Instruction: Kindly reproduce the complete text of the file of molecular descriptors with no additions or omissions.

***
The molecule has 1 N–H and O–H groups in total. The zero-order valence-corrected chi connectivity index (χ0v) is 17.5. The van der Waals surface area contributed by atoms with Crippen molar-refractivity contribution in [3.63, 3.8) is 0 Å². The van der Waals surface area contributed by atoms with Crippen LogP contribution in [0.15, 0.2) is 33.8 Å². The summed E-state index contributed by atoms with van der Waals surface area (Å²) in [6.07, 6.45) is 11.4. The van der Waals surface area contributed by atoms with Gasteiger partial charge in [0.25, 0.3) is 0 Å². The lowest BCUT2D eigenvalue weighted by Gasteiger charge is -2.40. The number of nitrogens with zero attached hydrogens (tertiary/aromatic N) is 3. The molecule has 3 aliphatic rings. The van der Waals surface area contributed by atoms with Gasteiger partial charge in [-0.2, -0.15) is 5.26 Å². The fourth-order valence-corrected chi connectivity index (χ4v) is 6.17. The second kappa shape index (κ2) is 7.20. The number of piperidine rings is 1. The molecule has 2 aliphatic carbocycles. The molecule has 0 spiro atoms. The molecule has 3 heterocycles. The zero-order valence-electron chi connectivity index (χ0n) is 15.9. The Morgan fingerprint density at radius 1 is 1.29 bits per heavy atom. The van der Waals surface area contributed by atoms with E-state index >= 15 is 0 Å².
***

The molecule has 1 N–H and O–H groups in total. The zero-order valence-corrected chi connectivity index (χ0v) is 17.5. The van der Waals surface area contributed by atoms with Crippen molar-refractivity contribution in [3.63, 3.8) is 0 Å². The van der Waals surface area contributed by atoms with Crippen LogP contribution in [0.15, 0.2) is 33.8 Å². The summed E-state index contributed by atoms with van der Waals surface area (Å²) in [6.07, 6.45) is 11.4. The van der Waals surface area contributed by atoms with Gasteiger partial charge in [0.25, 0.3) is 0 Å². The lowest BCUT2D eigenvalue weighted by Gasteiger charge is -2.40. The number of nitrogens with zero attached hydrogens (tertiary/aromatic N) is 3. The molecule has 3 aliphatic rings. The van der Waals surface area contributed by atoms with Gasteiger partial charge in [-0.2, -0.15) is 5.26 Å². The fourth-order valence-corrected chi connectivity index (χ4v) is 6.17. The second kappa shape index (κ2) is 7.20. The number of piperidine rings is 1. The molecule has 2 aliphatic carbocycles. The molecule has 0 spiro atoms. The molecule has 3 heterocycles. The zero-order valence-electron chi connectivity index (χ0n) is 15.9. The Morgan fingerprint density at radius 1 is 1.29 bits per heavy atom. The van der Waals surface area contributed by atoms with E-state index >= 15 is 0 Å².